Like Joseph of Egypt, we will one day realize that God can take any suffering from us and turn it into a blessing. After a very difficult life, Joseph of Egypt declared that “God . . . hath made me forget all my toil, . . . caused me to be fruitful in the land of my affliction” (Genesis 41:51–52). The Prophet Joseph Smith learned the same truth after languishing in Liberty Jail: “If thou shouldst be cast into the pit, . . . [or] if thou be cast into the deep; if the billowing surge conspire against thee; if fierce winds become thine enemy; if the heavens gather blackness, and all the elements combine to hedge up the way; and above all, if the very jaws of hell shall gape open the mouth wide after thee, know thou, my son, that all these things shall give thee experience, and shall be for thy good” (D&C 122:7).
All pain and any affliction can be consecrated for our gain if anointed with the balm of Gilead which Jesus alone offers (see 2 Nephi 2:2). Understanding this leads us to unending gratitude for Christ and the Father, as Elder Neal A. Maxwell explained: “The more we know of Jesus’ atonement, the more we will humbly and gladly glorify Him, His atonement, and His character. We will never tire of paying tribute to His goodness and loving kindness. How long will we so speak of our gratitude for His atonement? The scriptures advise ‘forever and ever’! (D&C 133:52).” 
When Christ died, the veil in the temple was split in two, symbolizing that the veil separating us from God was forever vaporized. Similarly, the earth also split open and the graves of the Saints were opened, who then arose and appeared to many (see Matthew 27:52–53). Without the Atonement and the Resurrection, no one would be able to return to the Father’s presence (see 2 Nephi 9:8–10). But because of Him, all of us will one day return to account for our lives and be judged of our deeds. Every knee will bow before Him and humbly confess to God that Jesus is the Christ (see Mosiah 27:31; Romans 14:11). But not all of the blessings of the Atonement, as the Book of Mormon explains, are meant to be experienced in the hereafter.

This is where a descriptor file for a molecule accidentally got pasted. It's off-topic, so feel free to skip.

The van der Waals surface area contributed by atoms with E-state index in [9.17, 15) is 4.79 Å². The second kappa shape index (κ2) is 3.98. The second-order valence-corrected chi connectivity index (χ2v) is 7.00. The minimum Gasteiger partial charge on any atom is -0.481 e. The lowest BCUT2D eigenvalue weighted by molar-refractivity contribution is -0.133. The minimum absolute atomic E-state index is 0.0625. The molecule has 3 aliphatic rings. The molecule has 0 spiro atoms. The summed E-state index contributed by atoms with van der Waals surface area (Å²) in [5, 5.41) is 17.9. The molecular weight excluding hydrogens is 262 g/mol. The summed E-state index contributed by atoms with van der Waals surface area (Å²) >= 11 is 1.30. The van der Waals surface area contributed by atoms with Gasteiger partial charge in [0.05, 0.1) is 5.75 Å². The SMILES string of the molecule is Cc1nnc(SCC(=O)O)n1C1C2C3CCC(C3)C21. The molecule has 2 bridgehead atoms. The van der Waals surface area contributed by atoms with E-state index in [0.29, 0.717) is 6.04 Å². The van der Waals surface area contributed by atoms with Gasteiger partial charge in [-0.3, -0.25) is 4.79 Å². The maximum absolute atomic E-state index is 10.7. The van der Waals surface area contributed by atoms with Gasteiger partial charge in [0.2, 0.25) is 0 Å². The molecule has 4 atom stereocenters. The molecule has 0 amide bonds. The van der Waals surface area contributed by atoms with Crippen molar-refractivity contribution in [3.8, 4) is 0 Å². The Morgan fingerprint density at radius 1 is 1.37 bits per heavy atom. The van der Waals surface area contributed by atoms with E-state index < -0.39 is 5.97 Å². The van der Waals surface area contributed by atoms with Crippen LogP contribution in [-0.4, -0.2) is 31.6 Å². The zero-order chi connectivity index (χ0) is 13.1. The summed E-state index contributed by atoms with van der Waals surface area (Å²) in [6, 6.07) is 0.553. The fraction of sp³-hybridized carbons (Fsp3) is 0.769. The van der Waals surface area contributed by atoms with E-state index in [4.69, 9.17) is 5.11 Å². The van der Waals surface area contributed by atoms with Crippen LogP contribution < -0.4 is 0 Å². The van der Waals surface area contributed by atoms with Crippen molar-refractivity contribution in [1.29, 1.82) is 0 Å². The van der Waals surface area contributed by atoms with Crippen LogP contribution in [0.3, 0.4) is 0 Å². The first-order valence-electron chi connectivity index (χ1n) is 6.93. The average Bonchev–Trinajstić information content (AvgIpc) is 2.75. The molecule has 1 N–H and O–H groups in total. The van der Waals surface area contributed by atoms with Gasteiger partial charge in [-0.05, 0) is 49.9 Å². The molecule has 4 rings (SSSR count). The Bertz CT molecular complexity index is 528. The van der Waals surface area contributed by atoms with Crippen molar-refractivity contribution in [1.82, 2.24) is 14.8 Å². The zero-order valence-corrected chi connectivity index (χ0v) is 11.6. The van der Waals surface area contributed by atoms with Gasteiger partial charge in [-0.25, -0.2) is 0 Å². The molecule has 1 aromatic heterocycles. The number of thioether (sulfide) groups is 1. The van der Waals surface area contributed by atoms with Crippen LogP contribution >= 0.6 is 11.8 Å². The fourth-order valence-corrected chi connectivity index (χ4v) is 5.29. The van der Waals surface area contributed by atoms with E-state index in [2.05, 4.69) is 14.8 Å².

The experiences recorded in the Book of Mormon teach us of the Savior’s tender mercy by describing our Savior’s personal attributes and showing how He helps us in this life. It testifies of His power to support us in our trials, warn us of danger, enlighten us, strengthen us where we are weak, deliver us from bondage, change our natures, shield us, give us peace, and encircle us in the arms of His mercy. In a devotional address delivered at Brigham Young University, President Merrill J. Bateman stated, “His personal knowledge, his great love, and his atoning powers combine in tailoring his assistance to meet our peculiar needs. . . . He invites each person to come to him and establish a ‘one by one’ relationship through the Holy Spirit (see John 16:12–14; 3 Nephi 11:15; 17:21). . . . The Atonement involved more than an infinite mass of sin; it entailed an infinite stream of individuals with their specific needs.” 
He will sustain and support us. We are afflicted with a wide variety of trials. Part of the purpose for our mortal sojourn is to learn by “experience” the lessons and principles that are for our “good”—for the development of our character (see D&C 122:7). Coming into mortality is like being dropped off for a day at school. Although the tests and trials we face are different, there is equality in the testing process—all are tried one way or another. We are not free to choose the tests that come, but we are free to choose our response.